101. The Special Rapporteur transmitted allegations with respect to a group of asylum-seekers who had allegedly been ill-treated in detention.
102. The Special Rapporteur made one urgent appeal to the Government on behalf of a group of persons.
103. The Special Rapporteur transmitted two urgent appeals on behalf of 12 persons and the Government sent replies regarding 6 of the persons.
104. The Special Rapporteur advised the Government that he had received information according to which torture continues to be largely practised in the framework of judicial investigations, with the purpose of intimidating the detainees and obtaining confessions. Such treatment was said to occur in spite of reforms introduced in the federal law in 1992 designed to prevent and punish torture by inter alia increasing the penalties against those found responsible for such practices.
105. The Special Rapporteur also transmitted to the Government 21 new cases. The Government replied to three cases and sent a report of the National Human Rights Commission on its activities with regard to the conflict in Chiapas.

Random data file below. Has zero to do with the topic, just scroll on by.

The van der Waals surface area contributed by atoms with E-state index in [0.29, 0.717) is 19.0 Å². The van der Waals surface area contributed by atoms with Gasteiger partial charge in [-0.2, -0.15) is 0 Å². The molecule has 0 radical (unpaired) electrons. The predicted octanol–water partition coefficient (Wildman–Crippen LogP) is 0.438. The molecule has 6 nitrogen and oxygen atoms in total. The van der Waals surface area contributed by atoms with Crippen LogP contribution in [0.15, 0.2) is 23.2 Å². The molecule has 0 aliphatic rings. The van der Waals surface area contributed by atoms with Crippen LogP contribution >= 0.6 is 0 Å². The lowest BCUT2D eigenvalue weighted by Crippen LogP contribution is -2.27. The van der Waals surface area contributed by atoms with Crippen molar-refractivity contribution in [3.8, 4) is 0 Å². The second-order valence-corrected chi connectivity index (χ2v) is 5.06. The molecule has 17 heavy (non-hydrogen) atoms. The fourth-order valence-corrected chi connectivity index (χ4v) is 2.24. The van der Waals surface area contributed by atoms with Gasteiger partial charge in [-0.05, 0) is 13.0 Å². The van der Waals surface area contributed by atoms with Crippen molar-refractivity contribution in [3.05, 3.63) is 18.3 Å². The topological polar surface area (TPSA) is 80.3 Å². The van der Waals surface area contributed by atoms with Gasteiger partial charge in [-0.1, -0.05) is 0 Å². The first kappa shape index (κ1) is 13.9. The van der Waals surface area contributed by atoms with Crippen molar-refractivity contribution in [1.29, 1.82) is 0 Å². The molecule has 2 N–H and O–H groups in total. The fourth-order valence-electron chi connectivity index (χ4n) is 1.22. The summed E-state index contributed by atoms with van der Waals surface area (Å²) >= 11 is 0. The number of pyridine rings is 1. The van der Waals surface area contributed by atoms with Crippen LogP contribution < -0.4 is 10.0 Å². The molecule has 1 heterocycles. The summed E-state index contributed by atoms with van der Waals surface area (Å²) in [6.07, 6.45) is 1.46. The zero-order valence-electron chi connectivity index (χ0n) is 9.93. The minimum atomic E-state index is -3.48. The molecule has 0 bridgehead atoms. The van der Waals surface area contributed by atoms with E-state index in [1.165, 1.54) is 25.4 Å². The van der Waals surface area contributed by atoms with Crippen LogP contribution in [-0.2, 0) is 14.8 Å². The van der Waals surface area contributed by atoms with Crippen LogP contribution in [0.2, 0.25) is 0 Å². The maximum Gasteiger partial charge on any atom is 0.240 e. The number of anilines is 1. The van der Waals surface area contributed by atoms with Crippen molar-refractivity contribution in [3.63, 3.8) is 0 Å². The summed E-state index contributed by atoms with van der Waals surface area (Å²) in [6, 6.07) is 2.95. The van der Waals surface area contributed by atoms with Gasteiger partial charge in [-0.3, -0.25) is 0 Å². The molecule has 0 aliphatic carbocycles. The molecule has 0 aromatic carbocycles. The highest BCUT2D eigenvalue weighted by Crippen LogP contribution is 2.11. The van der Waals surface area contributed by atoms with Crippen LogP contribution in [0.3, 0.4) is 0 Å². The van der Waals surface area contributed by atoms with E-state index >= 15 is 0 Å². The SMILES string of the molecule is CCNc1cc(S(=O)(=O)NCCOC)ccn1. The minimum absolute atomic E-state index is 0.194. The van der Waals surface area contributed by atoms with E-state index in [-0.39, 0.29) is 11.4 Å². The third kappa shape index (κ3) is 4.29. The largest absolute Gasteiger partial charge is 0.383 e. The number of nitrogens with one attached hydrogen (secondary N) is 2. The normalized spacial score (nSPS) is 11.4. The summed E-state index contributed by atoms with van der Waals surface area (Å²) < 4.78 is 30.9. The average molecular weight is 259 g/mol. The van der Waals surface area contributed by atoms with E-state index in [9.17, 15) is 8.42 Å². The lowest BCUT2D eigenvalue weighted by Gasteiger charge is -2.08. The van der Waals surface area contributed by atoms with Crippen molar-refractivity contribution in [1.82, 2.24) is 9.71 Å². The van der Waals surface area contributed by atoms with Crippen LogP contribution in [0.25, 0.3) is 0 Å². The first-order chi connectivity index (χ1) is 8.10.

106. In addition, the Special Rapporteur transmitted 4 urgent appeals on behalf of 23 persons, and the Government provided replies with respect to 22 of them.
107. The Special Rapporteur appreciates the responses received from the Government, especially in the cases where the National Human Rights Commission has concluded that torture has taken place, and he looks forward to learning of progress in the cases initiated against those accused of responsibility. His continuing concern about the situation led him to request an invitation from the Government to visit the country. At the time of writing he was still awaiting a response.
108. The Special Rapporteur advised the Government that he had received information indicating that a number of persons held in prisons in Mongolia had starved to death or were suffering from malnutrition because they had received inadequate provisions of basic food. Of 90 deaths occurring in the country's prisons from autumn 1993 to autumn 1994, between 15 and 30 were officially cited as having resulted from starvation. In a number of other cases of deaths caused by illness, malnutrition may have constituted a contributing factor.